Saturday, November 29, 2008

How to Eat Slugs

For anybody who is interested in the how-to of slug-consuming, here is the recipe I posted on our blog 2 years ago, when we ate our first slugs. Since then, I've learned enough to know that eating leopard slugs and dusky arions is the way to go (they're the edible invasives that are taking the habitat of the banana slugs). But nevertheless, here you go... the full slug deets:

(Cross-posted from an Oct. 2007 post at Rickshaw Unschooling, my previous blog.)
Today we harvested slugs. Yes -- slugs. Banana slugs. We, the intrepid harvesters of all foods wild and edible, tromped out in the dark, heavy forest looking for slugs. And found one. One green one, and one black one, which we declined to eat, because our friend Sheila says they taste like rubber tires, and even just licking them raw can make your tongue numb. (Not appetizing, we thought.)

We were terribly disappointed in the lack of slugs, turned over many an old rotten log and stone in our search, and ended up bringing home a large collection of various grubs, worms, millipedes, and one beetle and very large centipede as a result. Luckily it started raining on the way home, and we did manage to harvest 4 slugs on the return walk: one for each of us!

Here are the kids, discussing our plans at a particularly devoid-of-slugs-moment in the woods (notice Rhiannon's horrible eye infection in this video! Poor Annie!):



Finally, we did get home with the slugs, and the following photos will tell the story:
The Recipe: Deep-Fried Slugs and Green Tomatoes
Allow the slugs to live in a bucket or terrarium full of healthy wild greens for at least a few days (we leave them for about a week). This ensures they've excreted any potential poisons they may have ingested prior to being harvested, and fed up on healthy greens.


Look at the slugs before you kill them. Say "poor slugs", and "I'm sorry, but I hope you taste yummy." Then pick off any large pieces of dirt.

Drop slugs into a bowl with ½ vinegar, ½ hot water. Soak for 10 minutes or so to kill them and remove slime.

Rinse, then boil for about 3 minutes; change water.

Rinse, and boil again, until they stop producing slime. Stir well to separate slime from slugs, then rinse thoroughly. Slit along ventral side of each slug, being careful not to slice the organs, inside, and pull out the digestive gland (in posterior of slug), and any other organs that come out easily.

Turn slug inside out, cut a small slice into the inside of the mantle and slip out the shell. (I am sure we could eat this, but in the interest of education we took them out to examine.)
Show your amazing gutted slug to Pappa:



Rinse slugs again, cut into bite-sized pieces, and bread. We used eggs, and cornflour with a bit of salt, cumin, savoury, and garlic mixed in. We breaded halved green cherry tomatoes in the same way.
Deep-fry, until nice and brown!

Eat!

They were like a cross between chicken and calamari. A bit like escargot, although I've never experienced deep-fried escargot, so I can't say, exactly! Certainly they were delicious, and the combination with green tomatoes was lovely!
Acknowledgments:
Tim Pearce, Asst Curator and Head, section of Mollusks, Carnegie Museum of Natural History, Pittsburgh, Pennsylvania, provided crucial information to our pre-hunting research, via his comments on the Shell-Collecting Tribe: Tim advises removing the digestive gland before eating, cooking the slugs to kill any potential parasites, and soaking them in 1/2 vinegar, 1/2 water, to kill and remove slime. He also suggests changing the water repeatedly during boiling, to get rid of slime.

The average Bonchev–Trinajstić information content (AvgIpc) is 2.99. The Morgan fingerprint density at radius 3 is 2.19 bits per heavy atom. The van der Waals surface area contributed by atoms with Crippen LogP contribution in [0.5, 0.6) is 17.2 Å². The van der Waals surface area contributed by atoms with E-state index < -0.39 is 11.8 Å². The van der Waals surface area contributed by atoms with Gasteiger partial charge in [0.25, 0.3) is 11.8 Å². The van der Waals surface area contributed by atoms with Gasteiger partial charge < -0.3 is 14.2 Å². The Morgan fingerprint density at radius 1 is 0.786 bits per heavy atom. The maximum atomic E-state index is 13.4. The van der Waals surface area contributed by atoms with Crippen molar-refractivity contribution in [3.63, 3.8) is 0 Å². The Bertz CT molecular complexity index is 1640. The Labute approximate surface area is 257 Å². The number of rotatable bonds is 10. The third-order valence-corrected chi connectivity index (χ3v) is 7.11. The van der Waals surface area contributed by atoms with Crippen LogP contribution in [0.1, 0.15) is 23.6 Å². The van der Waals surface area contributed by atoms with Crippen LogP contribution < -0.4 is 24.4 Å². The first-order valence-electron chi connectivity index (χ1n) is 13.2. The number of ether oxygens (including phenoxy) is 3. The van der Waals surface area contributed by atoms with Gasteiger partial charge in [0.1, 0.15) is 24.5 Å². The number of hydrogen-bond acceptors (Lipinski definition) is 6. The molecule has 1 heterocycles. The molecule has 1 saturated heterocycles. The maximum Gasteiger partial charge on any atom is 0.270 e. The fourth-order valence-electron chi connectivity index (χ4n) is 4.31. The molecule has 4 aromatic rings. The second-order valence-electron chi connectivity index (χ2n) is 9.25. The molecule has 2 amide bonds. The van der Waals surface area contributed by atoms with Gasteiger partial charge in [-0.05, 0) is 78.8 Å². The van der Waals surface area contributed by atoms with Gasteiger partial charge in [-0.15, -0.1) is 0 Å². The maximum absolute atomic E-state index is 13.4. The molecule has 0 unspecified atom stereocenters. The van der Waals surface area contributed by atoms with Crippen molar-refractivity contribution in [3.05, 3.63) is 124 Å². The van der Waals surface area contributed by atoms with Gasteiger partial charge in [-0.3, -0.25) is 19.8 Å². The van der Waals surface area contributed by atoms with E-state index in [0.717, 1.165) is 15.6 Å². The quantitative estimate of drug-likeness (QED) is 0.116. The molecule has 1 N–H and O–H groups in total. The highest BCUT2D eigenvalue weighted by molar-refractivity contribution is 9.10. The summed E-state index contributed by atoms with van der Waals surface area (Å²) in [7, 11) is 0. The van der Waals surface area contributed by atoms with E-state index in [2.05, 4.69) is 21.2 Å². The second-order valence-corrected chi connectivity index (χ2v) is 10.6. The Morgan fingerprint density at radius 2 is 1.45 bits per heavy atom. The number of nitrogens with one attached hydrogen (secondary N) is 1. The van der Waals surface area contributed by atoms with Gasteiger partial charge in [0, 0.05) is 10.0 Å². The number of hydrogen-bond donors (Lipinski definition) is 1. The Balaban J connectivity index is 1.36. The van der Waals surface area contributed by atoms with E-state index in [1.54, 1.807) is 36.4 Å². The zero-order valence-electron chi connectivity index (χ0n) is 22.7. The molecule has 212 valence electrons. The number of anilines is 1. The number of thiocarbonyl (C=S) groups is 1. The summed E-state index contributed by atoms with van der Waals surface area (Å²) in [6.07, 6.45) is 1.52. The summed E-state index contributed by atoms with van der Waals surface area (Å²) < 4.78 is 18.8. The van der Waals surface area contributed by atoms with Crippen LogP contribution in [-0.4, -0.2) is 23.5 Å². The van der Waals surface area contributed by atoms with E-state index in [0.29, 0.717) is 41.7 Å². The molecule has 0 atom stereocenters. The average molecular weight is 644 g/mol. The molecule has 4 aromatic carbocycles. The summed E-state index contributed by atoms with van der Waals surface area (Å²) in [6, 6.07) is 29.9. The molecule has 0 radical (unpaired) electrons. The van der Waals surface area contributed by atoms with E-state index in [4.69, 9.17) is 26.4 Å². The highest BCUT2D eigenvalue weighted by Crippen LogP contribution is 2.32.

The Urban Pantheist also provides interesting information on banana slugs. The Latin name for our prey is Ariolimax columbianus.

A Note on Conservation:
The E-Fauna BC website lists Pacific Banana slugs as yellow-listed, which is very well indeed for our harvesting of them, but I do wonder if they might be threatened by other species, here. When I was young I remember lots of large banana slugs, and what we called "Army Slugs" (black-spotted banana slugs), and a similarly large amount of black Arion slugs. Now it seems the banana slugs are fewer, while we have an enormous increase in the number of red Arion slugs in the garden (in fact, I don't remember ever seeing them, as a child). This is just passing observation, but unfortunate if it's true that the introduced Arion slugs are pushing out our native mollusks. For this reason we won't be harvesting large quantities of banana slugs, and I intend to research whether or not Arion Rufus might cause tongue-numbness, as does the black Arion variety. If it turns out to be highly edible, we will certainly harvest them, instead!

53 comments:

  1. Thanks! I'm not sure I'll ever practically need this information, but it's terribly fascinating. I don't know that I'd ever have the courage to forage (I have always lived in large cities where this is not really a safe option).

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  2. AnonymousJune 03, 2011

    I wonder how the experiment has progressed? Is Arion Rufus edible or possibly even delicious?

    Thanks for the interesting story!

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  3. We discovered that the invasive dusky arions are not only delicious but also invasive -- here's the recipe we invented:
    http://feralfood.blogspot.com/2009/08/west-coast-wild-tea-with-slug-and.html

    The only downside to these is that each slug is about 1/2 bite, once cooked. Lots of harvesting, in other words!

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  4. You should purge them first for several days to remove any toxins from their bodies.

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  5. This is awesome. Thank you.

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  6. It would be more humane to put them in the refrigerator for a while before killing them. That numbs them. Then make sure the vinegar-water mixture is boiling. When they're thrown in, they're dead before they recognize it. I learnt this from Gordon Ramsey.

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  7. I have just deleted all of the acrimonious posts debating veganism. This is a post about eating slugs. While I think that dietary choices are an interesting subject, this is not the place for vitriolic attack regarding those issues. From now on I will not publish any such comments.